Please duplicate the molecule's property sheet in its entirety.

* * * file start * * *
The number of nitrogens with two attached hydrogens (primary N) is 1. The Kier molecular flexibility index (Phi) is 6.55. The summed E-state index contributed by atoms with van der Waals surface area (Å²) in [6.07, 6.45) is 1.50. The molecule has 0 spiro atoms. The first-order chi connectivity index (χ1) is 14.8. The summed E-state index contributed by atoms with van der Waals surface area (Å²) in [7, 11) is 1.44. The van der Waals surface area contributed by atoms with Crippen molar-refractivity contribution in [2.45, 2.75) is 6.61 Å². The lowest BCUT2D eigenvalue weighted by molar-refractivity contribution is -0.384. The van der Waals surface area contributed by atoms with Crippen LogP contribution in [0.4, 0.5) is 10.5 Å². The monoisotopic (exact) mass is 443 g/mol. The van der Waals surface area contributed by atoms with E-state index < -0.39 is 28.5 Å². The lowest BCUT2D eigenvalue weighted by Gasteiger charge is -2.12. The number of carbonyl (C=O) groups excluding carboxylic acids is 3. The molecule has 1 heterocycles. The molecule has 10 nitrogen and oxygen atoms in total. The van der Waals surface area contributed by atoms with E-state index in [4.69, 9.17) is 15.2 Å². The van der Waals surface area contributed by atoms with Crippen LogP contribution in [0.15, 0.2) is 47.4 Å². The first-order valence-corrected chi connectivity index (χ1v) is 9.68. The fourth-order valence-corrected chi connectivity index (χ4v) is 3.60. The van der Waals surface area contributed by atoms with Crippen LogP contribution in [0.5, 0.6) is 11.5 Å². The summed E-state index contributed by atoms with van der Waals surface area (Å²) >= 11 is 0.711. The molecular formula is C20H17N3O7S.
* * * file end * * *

The number of nitrogens with two attached hydrogens (primary N) is 1. The Kier molecular flexibility index (Phi) is 6.55. The summed E-state index contributed by atoms with van der Waals surface area (Å²) in [6.07, 6.45) is 1.50. The molecule has 0 spiro atoms. The first-order chi connectivity index (χ1) is 14.8. The summed E-state index contributed by atoms with van der Waals surface area (Å²) in [7, 11) is 1.44. The van der Waals surface area contributed by atoms with Crippen molar-refractivity contribution in [2.45, 2.75) is 6.61 Å². The lowest BCUT2D eigenvalue weighted by molar-refractivity contribution is -0.384. The van der Waals surface area contributed by atoms with Crippen LogP contribution in [0.4, 0.5) is 10.5 Å². The monoisotopic (exact) mass is 443 g/mol. The van der Waals surface area contributed by atoms with E-state index < -0.39 is 28.5 Å². The lowest BCUT2D eigenvalue weighted by Gasteiger charge is -2.12. The number of carbonyl (C=O) groups excluding carboxylic acids is 3. The molecule has 1 heterocycles. The molecule has 10 nitrogen and oxygen atoms in total. The van der Waals surface area contributed by atoms with E-state index in [4.69, 9.17) is 15.2 Å². The van der Waals surface area contributed by atoms with Crippen LogP contribution in [0.15, 0.2) is 47.4 Å². The first-order valence-corrected chi connectivity index (χ1v) is 9.68. The fourth-order valence-corrected chi connectivity index (χ4v) is 3.60. The van der Waals surface area contributed by atoms with Crippen LogP contribution in [0.5, 0.6) is 11.5 Å². The summed E-state index contributed by atoms with van der Waals surface area (Å²) >= 11 is 0.711. The molecular formula is C20H17N3O7S.